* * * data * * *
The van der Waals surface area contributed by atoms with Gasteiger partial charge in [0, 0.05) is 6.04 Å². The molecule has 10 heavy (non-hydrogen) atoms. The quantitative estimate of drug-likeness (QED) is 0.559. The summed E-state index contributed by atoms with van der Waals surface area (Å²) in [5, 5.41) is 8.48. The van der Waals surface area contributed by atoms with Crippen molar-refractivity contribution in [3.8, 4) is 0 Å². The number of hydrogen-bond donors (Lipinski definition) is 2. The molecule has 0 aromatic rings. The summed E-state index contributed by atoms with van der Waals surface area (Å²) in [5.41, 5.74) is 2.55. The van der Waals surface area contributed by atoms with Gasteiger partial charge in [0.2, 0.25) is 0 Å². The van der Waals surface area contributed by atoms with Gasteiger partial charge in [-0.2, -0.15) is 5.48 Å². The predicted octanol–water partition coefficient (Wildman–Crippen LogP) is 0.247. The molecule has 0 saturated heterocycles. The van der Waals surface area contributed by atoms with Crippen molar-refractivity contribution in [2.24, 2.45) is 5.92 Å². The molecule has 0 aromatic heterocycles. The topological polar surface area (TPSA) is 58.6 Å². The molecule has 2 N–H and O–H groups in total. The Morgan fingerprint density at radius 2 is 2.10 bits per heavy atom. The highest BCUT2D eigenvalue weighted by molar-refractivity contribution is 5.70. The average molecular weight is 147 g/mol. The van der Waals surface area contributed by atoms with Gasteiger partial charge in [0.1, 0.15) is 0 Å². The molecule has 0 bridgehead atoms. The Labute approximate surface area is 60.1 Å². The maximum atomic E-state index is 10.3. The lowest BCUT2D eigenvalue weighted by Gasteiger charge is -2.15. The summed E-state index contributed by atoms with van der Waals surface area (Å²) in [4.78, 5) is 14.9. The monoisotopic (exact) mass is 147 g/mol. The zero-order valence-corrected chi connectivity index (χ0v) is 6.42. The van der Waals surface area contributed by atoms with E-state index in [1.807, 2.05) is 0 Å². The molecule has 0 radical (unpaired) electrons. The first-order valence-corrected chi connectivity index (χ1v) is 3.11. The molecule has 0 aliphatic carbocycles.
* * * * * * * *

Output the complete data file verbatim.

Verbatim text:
The van der Waals surface area contributed by atoms with Gasteiger partial charge in [0, 0.05) is 6.04 Å². The molecule has 10 heavy (non-hydrogen) atoms. The quantitative estimate of drug-likeness (QED) is 0.559. The summed E-state index contributed by atoms with van der Waals surface area (Å²) in [5, 5.41) is 8.48. The van der Waals surface area contributed by atoms with Crippen molar-refractivity contribution in [3.8, 4) is 0 Å². The number of hydrogen-bond donors (Lipinski definition) is 2. The molecule has 0 aromatic rings. The summed E-state index contributed by atoms with van der Waals surface area (Å²) in [5.41, 5.74) is 2.55. The van der Waals surface area contributed by atoms with Gasteiger partial charge in [0.2, 0.25) is 0 Å². The van der Waals surface area contributed by atoms with Gasteiger partial charge in [-0.2, -0.15) is 5.48 Å². The predicted octanol–water partition coefficient (Wildman–Crippen LogP) is 0.247. The molecule has 0 saturated heterocycles. The van der Waals surface area contributed by atoms with Crippen molar-refractivity contribution in [2.24, 2.45) is 5.92 Å². The molecule has 0 aromatic heterocycles. The topological polar surface area (TPSA) is 58.6 Å². The molecule has 2 N–H and O–H groups in total. The Morgan fingerprint density at radius 2 is 2.10 bits per heavy atom. The highest BCUT2D eigenvalue weighted by molar-refractivity contribution is 5.70. The average molecular weight is 147 g/mol. The van der Waals surface area contributed by atoms with Gasteiger partial charge in [0.1, 0.15) is 0 Å². The molecule has 0 bridgehead atoms. The Labute approximate surface area is 60.1 Å². The maximum atomic E-state index is 10.3. The lowest BCUT2D eigenvalue weighted by Gasteiger charge is -2.15. The summed E-state index contributed by atoms with van der Waals surface area (Å²) in [4.78, 5) is 14.9. The monoisotopic (exact) mass is 147 g/mol. The zero-order valence-corrected chi connectivity index (χ0v) is 6.42. The van der Waals surface area contributed by atoms with E-state index in [1.807, 2.05) is 0 Å². The molecule has 0 radical (unpaired) electrons. The first-order valence-corrected chi connectivity index (χ1v) is 3.11. The molecule has 0 aliphatic carbocycles.